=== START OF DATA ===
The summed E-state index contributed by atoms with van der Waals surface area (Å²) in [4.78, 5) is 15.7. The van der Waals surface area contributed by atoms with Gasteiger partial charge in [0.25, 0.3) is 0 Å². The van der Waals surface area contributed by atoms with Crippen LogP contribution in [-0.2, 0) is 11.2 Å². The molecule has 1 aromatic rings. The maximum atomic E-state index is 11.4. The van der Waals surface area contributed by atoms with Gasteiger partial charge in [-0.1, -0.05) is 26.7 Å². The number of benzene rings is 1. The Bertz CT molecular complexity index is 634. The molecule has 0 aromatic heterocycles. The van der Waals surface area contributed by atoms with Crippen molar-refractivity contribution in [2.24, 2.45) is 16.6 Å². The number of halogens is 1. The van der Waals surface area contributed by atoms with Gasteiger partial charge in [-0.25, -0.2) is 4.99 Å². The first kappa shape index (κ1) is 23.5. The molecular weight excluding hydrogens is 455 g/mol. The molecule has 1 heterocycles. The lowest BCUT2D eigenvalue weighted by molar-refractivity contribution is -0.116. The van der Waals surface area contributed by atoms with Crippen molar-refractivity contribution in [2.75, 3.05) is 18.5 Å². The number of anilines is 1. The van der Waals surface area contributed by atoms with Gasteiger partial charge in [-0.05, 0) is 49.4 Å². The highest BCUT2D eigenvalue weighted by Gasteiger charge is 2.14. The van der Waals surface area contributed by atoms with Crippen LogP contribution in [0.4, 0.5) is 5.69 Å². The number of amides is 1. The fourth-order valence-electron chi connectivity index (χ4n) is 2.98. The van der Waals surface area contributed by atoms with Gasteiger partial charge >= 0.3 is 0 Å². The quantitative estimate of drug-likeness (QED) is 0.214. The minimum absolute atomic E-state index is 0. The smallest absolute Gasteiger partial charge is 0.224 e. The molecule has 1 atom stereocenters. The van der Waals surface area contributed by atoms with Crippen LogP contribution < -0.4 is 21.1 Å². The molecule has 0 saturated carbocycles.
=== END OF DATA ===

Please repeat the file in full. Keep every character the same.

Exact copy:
The summed E-state index contributed by atoms with van der Waals surface area (Å²) in [4.78, 5) is 15.7. The van der Waals surface area contributed by atoms with Gasteiger partial charge in [0.25, 0.3) is 0 Å². The van der Waals surface area contributed by atoms with Crippen LogP contribution in [-0.2, 0) is 11.2 Å². The molecule has 1 aromatic rings. The maximum atomic E-state index is 11.4. The van der Waals surface area contributed by atoms with Gasteiger partial charge in [-0.1, -0.05) is 26.7 Å². The number of benzene rings is 1. The Bertz CT molecular complexity index is 634. The molecule has 0 aromatic heterocycles. The van der Waals surface area contributed by atoms with Crippen molar-refractivity contribution in [2.24, 2.45) is 16.6 Å². The number of halogens is 1. The van der Waals surface area contributed by atoms with Gasteiger partial charge in [-0.25, -0.2) is 4.99 Å². The first kappa shape index (κ1) is 23.5. The molecular weight excluding hydrogens is 455 g/mol. The molecule has 1 heterocycles. The lowest BCUT2D eigenvalue weighted by molar-refractivity contribution is -0.116. The van der Waals surface area contributed by atoms with Crippen molar-refractivity contribution in [2.75, 3.05) is 18.5 Å². The number of anilines is 1. The van der Waals surface area contributed by atoms with Gasteiger partial charge in [-0.05, 0) is 49.4 Å². The highest BCUT2D eigenvalue weighted by Gasteiger charge is 2.14. The van der Waals surface area contributed by atoms with Crippen LogP contribution in [0.4, 0.5) is 5.69 Å². The number of amides is 1. The fourth-order valence-electron chi connectivity index (χ4n) is 2.98. The van der Waals surface area contributed by atoms with Gasteiger partial charge >= 0.3 is 0 Å². The quantitative estimate of drug-likeness (QED) is 0.214. The minimum absolute atomic E-state index is 0. The smallest absolute Gasteiger partial charge is 0.224 e. The molecule has 1 atom stereocenters. The van der Waals surface area contributed by atoms with Crippen LogP contribution < -0.4 is 21.1 Å². The molecule has 0 saturated carbocycles.